It’s one of the biggest clichés about the French.
In addition to wearing Breton stripes (which happens surprisingly frequently), riding bikes carrying baguettes (which happens more often that you’d expect) and wearing berets, any caricature of the French will inevitably involve an oh-so sing song “Oh là là”.
The best thing about this cliché is that it’s actually true. Living in Paris you hear it at least once a day, probably more, and after a while you find yourself saying it almost as much.
It comes in many different forms and its beauty is that it’s used by all – women, men and kids alike.
There is the 'traditional' method, most known to foreigners and often (though not exclusively) used by women, which is the prim and proper “Oh là là”. This is used to express admiration, almost in the same way we anglophone girls of a certain age use the phrase “Oh my god”.
For example, you show someone your new ring and they say “Oh là là c'est trop jolie!” (“Oh my god it’s so pretty!”). It is high, light and happy. This is a good “Oh là là”.
Then there is the bad “Oh là là”. Perhaps predictably, the French often employ the bad “Oh là là”, used more in the sense “Oh my god that's freaking annoying” (“Oh là là ça me saoûle !”).
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For example: a car burns through a pedestrian crossing nearly knocking you over or just doesn't stop to let you cross the road generally; a biker rings their bell at you (don't they know it’s OK for me to do it when I’m on a bike, but not them?); someone cuts you off in the cojean line; the cashier at the supermarket tells you “je ferme ma caisse moi” (“I’m closing my till”) even though the queues are huge; you have to wait more than 3 minutes for a Metro (“Oh là là – 4 minutes ?!”); people start getting into the Metro before letting you out; the Metro driver says the train will be stopping for a moment for the “régulation du traffic”, etc.
This “Oh là là” (or even “Ho là là”) is low, baritone and disapproving, often muttered under your breath. I use it a lot. Note to self: I should really stop taking the Metro.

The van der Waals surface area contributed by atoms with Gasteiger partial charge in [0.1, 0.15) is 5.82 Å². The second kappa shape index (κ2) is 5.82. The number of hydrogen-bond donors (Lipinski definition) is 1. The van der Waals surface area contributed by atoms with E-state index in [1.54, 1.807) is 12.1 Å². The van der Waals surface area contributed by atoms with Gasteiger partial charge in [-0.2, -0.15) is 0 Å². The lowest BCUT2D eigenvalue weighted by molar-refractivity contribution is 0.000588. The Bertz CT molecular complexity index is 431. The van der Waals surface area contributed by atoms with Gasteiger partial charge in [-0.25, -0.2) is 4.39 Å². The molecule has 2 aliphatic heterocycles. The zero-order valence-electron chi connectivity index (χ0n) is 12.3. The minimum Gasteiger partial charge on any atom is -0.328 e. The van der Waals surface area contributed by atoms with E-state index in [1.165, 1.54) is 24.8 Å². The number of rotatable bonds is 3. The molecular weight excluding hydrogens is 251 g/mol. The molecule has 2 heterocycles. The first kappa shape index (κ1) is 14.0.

Then there is the pièce de la résistance (which, incidentally, is not something the French say. Go figure.) – the “Oh là là là là là là”. Yes, that’s right. Six “là”s – no more, no less – in quick succession. This is bad. This is very bad. Not to be bandied around lightly, this is reserved for those head-in-hands, all hope is lost kind of moments which, again perhaps unsurprisingly, happen in Paris more often than you think.
This is used when the French miss a crucial goal in the (soccer/rugby/other ball sport); when you get halfway home from CDG and realize the cab driver doesn’t take carte blue; when you are told the musée will take no more entries for the day even though you've already spent an hour in line; when the sandwich guy (that’s him in the photo below) at the Marché des Enfants Rouges says there's no more parsley so he cannot make the sandwich you want (he will only make a sandwich if he has ALL the necessary ingredients, or else he would not do it justice.
Begrudging respect for the principle, (but I want my damned sandwich); when your downstairs neighbours come home at 6am and start testing their sub-woofer sound system; when you spend half an hour on the phone listening to crappy music waiting to be connected to someone at [insert name of French administrative body here] and then the line just cuts out.
Chez Alain Miam Miam nearing the end of his parsley stock.
These are the moments when “Oh là là là là là là” is really the only way you can express your frustration/anger/hanger (hunger + anger). It is satisfying. If you live in Paris long enough, it will become your reflex. And that's when you'll know you're turning Parisian.
This article originally appeared on the blog “You know you’re turning Parisian when…” It's a blog about those moments when you realise you’re turning that little bit more Parisian. You can find more posts here.